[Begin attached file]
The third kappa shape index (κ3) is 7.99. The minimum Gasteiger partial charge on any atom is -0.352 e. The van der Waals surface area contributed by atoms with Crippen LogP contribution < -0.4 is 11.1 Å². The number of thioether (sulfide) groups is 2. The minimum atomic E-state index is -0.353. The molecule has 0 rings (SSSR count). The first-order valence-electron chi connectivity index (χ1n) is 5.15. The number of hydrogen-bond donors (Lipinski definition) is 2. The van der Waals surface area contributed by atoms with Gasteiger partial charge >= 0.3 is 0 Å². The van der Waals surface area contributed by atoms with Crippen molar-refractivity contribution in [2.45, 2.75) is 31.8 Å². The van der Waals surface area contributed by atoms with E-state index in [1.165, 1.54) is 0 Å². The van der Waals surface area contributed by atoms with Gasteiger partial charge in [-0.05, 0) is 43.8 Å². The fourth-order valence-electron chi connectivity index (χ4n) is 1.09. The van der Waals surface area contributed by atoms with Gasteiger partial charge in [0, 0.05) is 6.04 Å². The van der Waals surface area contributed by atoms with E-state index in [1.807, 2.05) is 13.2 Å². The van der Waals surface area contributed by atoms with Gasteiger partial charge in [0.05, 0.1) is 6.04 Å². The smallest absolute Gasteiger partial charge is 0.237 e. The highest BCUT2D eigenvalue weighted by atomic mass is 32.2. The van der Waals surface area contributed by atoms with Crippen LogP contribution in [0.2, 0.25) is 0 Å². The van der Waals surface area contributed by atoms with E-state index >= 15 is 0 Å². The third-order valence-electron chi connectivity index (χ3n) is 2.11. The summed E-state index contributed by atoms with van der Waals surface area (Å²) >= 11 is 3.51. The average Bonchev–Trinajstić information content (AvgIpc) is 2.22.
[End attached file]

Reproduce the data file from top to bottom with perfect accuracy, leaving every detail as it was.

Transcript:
The third kappa shape index (κ3) is 7.99. The minimum Gasteiger partial charge on any atom is -0.352 e. The van der Waals surface area contributed by atoms with Crippen LogP contribution < -0.4 is 11.1 Å². The number of thioether (sulfide) groups is 2. The minimum atomic E-state index is -0.353. The molecule has 0 rings (SSSR count). The first-order valence-electron chi connectivity index (χ1n) is 5.15. The number of hydrogen-bond donors (Lipinski definition) is 2. The van der Waals surface area contributed by atoms with Gasteiger partial charge >= 0.3 is 0 Å². The van der Waals surface area contributed by atoms with Crippen molar-refractivity contribution in [2.45, 2.75) is 31.8 Å². The van der Waals surface area contributed by atoms with E-state index in [1.165, 1.54) is 0 Å². The van der Waals surface area contributed by atoms with Gasteiger partial charge in [-0.05, 0) is 43.8 Å². The fourth-order valence-electron chi connectivity index (χ4n) is 1.09. The van der Waals surface area contributed by atoms with Gasteiger partial charge in [0, 0.05) is 6.04 Å². The van der Waals surface area contributed by atoms with E-state index in [1.807, 2.05) is 13.2 Å². The van der Waals surface area contributed by atoms with Gasteiger partial charge in [0.05, 0.1) is 6.04 Å². The smallest absolute Gasteiger partial charge is 0.237 e. The highest BCUT2D eigenvalue weighted by atomic mass is 32.2. The van der Waals surface area contributed by atoms with Crippen LogP contribution in [0.2, 0.25) is 0 Å². The van der Waals surface area contributed by atoms with E-state index >= 15 is 0 Å². The third-order valence-electron chi connectivity index (χ3n) is 2.11. The summed E-state index contributed by atoms with van der Waals surface area (Å²) >= 11 is 3.51. The average Bonchev–Trinajstić information content (AvgIpc) is 2.22.